We do not often think of the question of which came first, the chicken or the egg, and we ignore how many times we egg someone on by calling them chicken. Here are a few more ways we use animals in discussions.
Someone tried to buffalo me into this.
She double dog dared me
And hounded me for no good reason.
I knew it was a bunch of bull
And was not sheepish in telling her,
But still, I tried to ferret out some information,
Because I could not weasel out of it.
I also could not worm my way out of it.
I was fishing for how to begin this
Without being a leech or trying to sponge off of
Too often we wolf down food or just plain pig out.
We feel playful and horse around or monkey around.
When we get caught, it is time to pony up.
Children often ape their parents and may parrot
what they say.
When someone gooses you, it is time to duck out,
but most often they just do it as a lark.
You probably think it is time for me to clam up, but I am
not done yet.
I have a few more squirreled away, just to badger
you a bit more.
Luckily there were no moles in the crowd to give away my
Did you ever notice how some people cat around,
Even the coyote ugly ones.
Of course, I am not a social butterfly.
Quit carping, you know I out foxed you.
I led you down the rabbit hole
And snaked my way through another post.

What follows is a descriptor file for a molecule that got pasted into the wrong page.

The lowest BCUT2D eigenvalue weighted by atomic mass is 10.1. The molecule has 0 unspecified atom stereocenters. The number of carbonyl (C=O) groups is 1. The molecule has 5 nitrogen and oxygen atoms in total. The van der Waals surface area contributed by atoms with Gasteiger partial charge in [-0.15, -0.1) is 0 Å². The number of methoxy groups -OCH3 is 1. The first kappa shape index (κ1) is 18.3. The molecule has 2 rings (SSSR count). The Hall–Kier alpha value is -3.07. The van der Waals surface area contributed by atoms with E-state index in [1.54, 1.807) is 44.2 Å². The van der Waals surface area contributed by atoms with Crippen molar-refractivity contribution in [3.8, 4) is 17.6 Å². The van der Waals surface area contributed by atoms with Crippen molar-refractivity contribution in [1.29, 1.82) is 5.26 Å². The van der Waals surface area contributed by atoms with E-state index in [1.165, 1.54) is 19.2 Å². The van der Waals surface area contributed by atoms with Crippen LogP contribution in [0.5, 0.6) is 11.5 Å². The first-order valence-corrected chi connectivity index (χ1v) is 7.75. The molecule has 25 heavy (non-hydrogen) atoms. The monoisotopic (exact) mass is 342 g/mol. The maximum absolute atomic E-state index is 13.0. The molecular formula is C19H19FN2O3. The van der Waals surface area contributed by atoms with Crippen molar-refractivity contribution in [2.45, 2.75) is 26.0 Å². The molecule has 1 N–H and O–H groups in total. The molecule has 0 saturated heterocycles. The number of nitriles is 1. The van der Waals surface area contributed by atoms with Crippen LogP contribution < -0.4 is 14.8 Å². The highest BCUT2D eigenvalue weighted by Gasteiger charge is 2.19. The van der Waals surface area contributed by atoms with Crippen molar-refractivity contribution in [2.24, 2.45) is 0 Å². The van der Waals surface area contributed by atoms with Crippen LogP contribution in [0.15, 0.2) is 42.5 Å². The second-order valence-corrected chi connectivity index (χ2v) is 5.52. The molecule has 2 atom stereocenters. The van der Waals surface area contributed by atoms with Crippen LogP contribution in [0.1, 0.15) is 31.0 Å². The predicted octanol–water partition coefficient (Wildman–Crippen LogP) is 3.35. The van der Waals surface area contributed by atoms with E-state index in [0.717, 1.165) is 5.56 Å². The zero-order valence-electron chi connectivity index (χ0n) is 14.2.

I did not rat anyone out and am still crowing that
I managed to finished this
Even if many think the whole thing is for the birds. (OK,
so the egg part was a stretch, but it seemed to work.)
Feb 1, 2014
Jan 10, 2014
The expression "to run or to ride roughshod" over somebody or something, means to tyrannize or treat harshly. During the 17th century, a "rough-shod" horse had its shoes attached with protruding nail heads to get a better grip on slippery roads.
Dec 14, 2012
A swan has over 25,000 feathers in its body. Snails have 14175 teeth laid along 135 rows on their tongue. The North Atlantic right whale's testes account for around 1% of its total body weight, and each of them can weigh over a thousand pounds. Africa's Nile crocodile can measure twenty feet long and weigh two thousand pounds. A horse has sixteen muscles in each ear, which allows it to rotate its ears a full 180 degrees.